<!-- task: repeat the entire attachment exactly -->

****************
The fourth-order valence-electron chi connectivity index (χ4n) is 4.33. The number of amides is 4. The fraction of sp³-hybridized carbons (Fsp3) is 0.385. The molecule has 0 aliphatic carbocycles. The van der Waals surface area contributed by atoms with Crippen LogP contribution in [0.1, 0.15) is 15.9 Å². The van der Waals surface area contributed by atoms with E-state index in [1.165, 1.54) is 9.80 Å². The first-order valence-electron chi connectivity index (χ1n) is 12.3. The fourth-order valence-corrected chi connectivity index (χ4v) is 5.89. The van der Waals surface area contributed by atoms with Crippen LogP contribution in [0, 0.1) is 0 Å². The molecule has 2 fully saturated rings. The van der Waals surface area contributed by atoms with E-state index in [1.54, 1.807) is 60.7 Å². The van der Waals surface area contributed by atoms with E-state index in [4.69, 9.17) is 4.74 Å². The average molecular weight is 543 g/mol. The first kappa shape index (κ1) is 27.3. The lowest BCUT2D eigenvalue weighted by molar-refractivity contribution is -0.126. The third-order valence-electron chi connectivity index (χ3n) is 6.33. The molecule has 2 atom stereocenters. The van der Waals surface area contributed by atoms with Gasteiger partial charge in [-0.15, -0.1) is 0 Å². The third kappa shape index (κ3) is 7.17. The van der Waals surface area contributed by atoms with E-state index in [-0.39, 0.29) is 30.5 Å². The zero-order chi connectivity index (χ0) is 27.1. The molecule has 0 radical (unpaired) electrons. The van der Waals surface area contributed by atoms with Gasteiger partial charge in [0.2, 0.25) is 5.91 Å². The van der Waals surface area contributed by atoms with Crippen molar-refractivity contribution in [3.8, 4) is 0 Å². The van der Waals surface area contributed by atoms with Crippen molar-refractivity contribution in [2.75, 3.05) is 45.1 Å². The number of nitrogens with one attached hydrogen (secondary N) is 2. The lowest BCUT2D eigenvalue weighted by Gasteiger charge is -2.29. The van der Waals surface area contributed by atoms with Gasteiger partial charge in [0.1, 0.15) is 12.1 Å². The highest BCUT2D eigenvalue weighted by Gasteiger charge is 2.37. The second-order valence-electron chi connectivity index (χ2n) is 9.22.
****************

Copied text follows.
The fourth-order valence-electron chi connectivity index (χ4n) is 4.33. The number of amides is 4. The fraction of sp³-hybridized carbons (Fsp3) is 0.385. The molecule has 0 aliphatic carbocycles. The van der Waals surface area contributed by atoms with Crippen LogP contribution in [0.1, 0.15) is 15.9 Å². The van der Waals surface area contributed by atoms with E-state index in [1.165, 1.54) is 9.80 Å². The first-order valence-electron chi connectivity index (χ1n) is 12.3. The fourth-order valence-corrected chi connectivity index (χ4v) is 5.89. The van der Waals surface area contributed by atoms with Crippen LogP contribution in [0, 0.1) is 0 Å². The molecule has 2 fully saturated rings. The van der Waals surface area contributed by atoms with E-state index in [1.54, 1.807) is 60.7 Å². The van der Waals surface area contributed by atoms with E-state index in [4.69, 9.17) is 4.74 Å². The average molecular weight is 543 g/mol. The first kappa shape index (κ1) is 27.3. The lowest BCUT2D eigenvalue weighted by molar-refractivity contribution is -0.126. The third-order valence-electron chi connectivity index (χ3n) is 6.33. The molecule has 2 atom stereocenters. The van der Waals surface area contributed by atoms with Gasteiger partial charge in [-0.15, -0.1) is 0 Å². The third kappa shape index (κ3) is 7.17. The van der Waals surface area contributed by atoms with E-state index in [-0.39, 0.29) is 30.5 Å². The zero-order chi connectivity index (χ0) is 27.1. The molecule has 0 radical (unpaired) electrons. The van der Waals surface area contributed by atoms with Gasteiger partial charge in [0.2, 0.25) is 5.91 Å². The van der Waals surface area contributed by atoms with Crippen molar-refractivity contribution in [3.8, 4) is 0 Å². The van der Waals surface area contributed by atoms with Crippen molar-refractivity contribution in [2.75, 3.05) is 45.1 Å². The number of nitrogens with one attached hydrogen (secondary N) is 2. The lowest BCUT2D eigenvalue weighted by Gasteiger charge is -2.29. The van der Waals surface area contributed by atoms with Gasteiger partial charge in [0.1, 0.15) is 12.1 Å². The highest BCUT2D eigenvalue weighted by Gasteiger charge is 2.37. The second-order valence-electron chi connectivity index (χ2n) is 9.22.